I am not a “cord cutter.” That’s the term for folks who’ve ditched cable/satellite and now watch TV over-the-air or via the Internet. If you’ve taken a look at your cable/satellite bill recently you probably understand what makes cord cutting attractive.
TV stations, like FoxCT where I work, still transmit everything over the air. We’re digital. As long as you receive our signal it will be absolutely perfect! Ghosting, flickering and fading are no longer concerns.
Most, not all, shows on local stations or cable channels are also available online, usually via Hulu or Netflix.
The big loss for cord cutters is sports! There’s no Yes, SNY, NESN, or ESPN. If you’re a sports fan that’s a deal breaker.
Like I said, I’m not a cord cutter, but I’m certainly taking on some cord cutting characteristics. Helaine and I watched the first season of Newsroom online. We watch the Phillies games online too¹.
We have a Roku in the family room. It’s, a tiny WiFi equipped computer which fetches shows from the Internet and plays them on our big TV (often, not always) in HD. There are hundreds of shows available via the Roku I can’t get any other way… and would never miss. Most are low budget, low quality and easily forgotten.
Cord cutting scares the cable and satellite companies. You are eliminating the middle man–them!
Comcast, my cable provider, has been toying with data caps for a few years. Limiting how much data you can ingest makes cord cutting less attractive.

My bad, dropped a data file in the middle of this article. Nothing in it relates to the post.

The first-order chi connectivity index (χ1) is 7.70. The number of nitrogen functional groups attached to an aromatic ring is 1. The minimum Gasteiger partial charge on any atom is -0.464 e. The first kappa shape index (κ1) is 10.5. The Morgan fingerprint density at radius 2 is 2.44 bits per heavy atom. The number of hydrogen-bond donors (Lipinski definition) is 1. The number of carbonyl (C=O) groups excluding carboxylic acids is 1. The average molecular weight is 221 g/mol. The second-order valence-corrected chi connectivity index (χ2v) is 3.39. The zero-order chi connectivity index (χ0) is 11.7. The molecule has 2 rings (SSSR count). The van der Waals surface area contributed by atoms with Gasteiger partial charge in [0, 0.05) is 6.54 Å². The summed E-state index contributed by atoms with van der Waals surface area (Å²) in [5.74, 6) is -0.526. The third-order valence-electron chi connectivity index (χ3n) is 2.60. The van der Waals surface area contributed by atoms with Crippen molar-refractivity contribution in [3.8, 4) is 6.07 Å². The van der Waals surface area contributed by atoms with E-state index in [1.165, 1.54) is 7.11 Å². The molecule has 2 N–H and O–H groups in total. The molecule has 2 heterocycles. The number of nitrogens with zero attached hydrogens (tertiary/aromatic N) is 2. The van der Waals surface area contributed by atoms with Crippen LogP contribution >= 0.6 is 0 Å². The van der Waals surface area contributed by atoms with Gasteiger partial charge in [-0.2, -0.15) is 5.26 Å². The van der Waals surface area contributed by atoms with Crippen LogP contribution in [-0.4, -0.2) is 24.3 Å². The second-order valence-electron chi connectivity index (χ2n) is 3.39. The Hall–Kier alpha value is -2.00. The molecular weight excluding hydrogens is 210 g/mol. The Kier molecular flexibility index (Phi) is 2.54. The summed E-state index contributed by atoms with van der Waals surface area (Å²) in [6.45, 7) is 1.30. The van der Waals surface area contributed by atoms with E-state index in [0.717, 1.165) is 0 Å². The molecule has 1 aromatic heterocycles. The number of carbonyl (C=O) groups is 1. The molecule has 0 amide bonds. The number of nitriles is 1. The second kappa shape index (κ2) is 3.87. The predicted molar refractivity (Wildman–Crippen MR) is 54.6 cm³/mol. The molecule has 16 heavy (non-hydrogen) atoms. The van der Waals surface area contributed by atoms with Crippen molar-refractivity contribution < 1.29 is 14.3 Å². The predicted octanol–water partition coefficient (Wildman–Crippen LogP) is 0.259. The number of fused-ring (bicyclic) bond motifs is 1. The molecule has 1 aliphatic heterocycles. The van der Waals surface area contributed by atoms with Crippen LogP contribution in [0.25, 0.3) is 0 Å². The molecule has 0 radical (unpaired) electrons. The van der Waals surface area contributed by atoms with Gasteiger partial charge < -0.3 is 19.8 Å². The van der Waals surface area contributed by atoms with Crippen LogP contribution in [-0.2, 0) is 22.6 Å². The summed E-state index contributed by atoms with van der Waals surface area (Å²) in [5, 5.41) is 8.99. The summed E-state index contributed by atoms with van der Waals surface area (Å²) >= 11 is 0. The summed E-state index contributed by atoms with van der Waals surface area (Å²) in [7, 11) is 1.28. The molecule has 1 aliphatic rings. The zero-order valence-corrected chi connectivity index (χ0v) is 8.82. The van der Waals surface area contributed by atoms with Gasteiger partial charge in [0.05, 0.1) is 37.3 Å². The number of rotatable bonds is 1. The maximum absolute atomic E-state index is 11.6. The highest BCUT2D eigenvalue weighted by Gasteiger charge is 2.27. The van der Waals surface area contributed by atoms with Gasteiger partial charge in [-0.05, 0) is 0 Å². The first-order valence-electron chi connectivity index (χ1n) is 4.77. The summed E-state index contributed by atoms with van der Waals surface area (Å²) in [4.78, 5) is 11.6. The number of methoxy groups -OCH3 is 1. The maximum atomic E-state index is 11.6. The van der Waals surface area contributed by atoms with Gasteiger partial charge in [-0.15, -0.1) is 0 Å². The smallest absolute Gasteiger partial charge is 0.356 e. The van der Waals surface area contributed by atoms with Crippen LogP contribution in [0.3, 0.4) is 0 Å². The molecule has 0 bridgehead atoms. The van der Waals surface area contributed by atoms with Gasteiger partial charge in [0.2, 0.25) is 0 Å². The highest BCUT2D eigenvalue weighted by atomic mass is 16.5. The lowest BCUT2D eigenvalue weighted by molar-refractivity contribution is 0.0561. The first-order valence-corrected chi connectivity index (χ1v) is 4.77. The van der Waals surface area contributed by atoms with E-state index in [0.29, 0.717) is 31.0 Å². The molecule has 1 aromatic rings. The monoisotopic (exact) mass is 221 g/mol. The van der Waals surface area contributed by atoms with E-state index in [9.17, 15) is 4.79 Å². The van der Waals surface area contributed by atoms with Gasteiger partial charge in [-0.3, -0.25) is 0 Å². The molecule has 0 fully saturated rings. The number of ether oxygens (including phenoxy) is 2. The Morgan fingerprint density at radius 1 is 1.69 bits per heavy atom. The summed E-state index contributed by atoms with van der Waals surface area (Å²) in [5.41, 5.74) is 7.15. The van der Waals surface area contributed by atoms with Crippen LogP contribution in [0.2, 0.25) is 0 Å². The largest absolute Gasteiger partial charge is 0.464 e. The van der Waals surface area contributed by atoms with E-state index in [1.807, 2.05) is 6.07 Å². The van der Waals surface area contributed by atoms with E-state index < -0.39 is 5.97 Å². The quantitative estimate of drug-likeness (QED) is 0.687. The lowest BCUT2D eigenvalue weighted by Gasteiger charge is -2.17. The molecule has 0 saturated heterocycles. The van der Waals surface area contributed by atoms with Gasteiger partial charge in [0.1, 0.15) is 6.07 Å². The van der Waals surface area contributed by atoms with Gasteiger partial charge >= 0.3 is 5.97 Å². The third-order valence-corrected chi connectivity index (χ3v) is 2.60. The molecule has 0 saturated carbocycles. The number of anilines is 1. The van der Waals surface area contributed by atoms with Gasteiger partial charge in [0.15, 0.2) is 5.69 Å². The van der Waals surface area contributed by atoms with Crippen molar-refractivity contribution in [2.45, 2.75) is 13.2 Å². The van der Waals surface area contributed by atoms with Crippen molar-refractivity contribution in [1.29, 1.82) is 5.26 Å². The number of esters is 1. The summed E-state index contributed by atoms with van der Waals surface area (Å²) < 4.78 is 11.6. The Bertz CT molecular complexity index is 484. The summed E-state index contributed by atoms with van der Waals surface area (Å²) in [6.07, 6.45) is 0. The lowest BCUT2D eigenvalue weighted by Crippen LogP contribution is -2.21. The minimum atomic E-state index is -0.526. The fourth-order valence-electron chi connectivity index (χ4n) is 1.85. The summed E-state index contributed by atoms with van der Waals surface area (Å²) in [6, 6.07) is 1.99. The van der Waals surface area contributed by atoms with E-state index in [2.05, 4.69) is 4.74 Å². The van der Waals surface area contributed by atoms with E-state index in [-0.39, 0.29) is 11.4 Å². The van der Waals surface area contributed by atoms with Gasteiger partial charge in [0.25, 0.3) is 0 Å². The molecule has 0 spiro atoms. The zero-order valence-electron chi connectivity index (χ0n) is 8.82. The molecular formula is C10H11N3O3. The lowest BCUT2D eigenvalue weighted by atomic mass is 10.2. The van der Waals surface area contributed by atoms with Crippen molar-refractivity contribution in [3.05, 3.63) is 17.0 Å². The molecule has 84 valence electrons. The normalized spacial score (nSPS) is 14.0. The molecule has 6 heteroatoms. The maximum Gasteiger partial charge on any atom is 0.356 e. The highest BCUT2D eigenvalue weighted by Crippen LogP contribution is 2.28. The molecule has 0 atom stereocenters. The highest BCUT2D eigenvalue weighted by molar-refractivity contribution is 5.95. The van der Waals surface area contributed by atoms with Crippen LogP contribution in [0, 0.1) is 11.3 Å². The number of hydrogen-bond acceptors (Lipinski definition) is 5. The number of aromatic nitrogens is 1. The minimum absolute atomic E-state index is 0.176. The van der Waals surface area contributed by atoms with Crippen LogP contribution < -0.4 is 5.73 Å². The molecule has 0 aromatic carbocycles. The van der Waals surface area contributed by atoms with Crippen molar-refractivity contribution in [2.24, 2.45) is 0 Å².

Back in May Comcast announced a 300Gb cap for home users. They also announced it won’t be enforced yet. There is controversy over an exemption Comcast granted to itself!
300Gb seems like a lot of data. It is! However, when looking at streaming video it goes quickly.
My home router logs all my traffic. I’ve attached my usage graph for August above. I swallowed 145+Gb of data last month. That’s around half Comcast’s proposed cap, but I’m nowhere near a fulltime cord cutter. If most of my TV viewing was done via streaming downloads I’d easily pass 500Gb per month.
You can see from the graph the effect of our quick trip to Milwaukee. More revealing is the period when the Phillies were playing the Mets. Those tiny stubs of data are what we normally use. Video is the bandwidth hog!
Without real competition in data providers (Comcast is the only company which offers high speed Internet to my house) the incumbents will do everything in their power, like data caps and sports exclusivity, to protect their business. It’s in their best interest, not mine.
Until looking tonight I figured 300Gb was a far off number I’d have trouble ever reaching. I was wrong.
¹ – Baseball can be viewed online only when it’s out-of-market. You can’t watch the Yankees, Red Sox, or Mets broadcasts (or their opponents broadcast) online if you’re in Connecticut.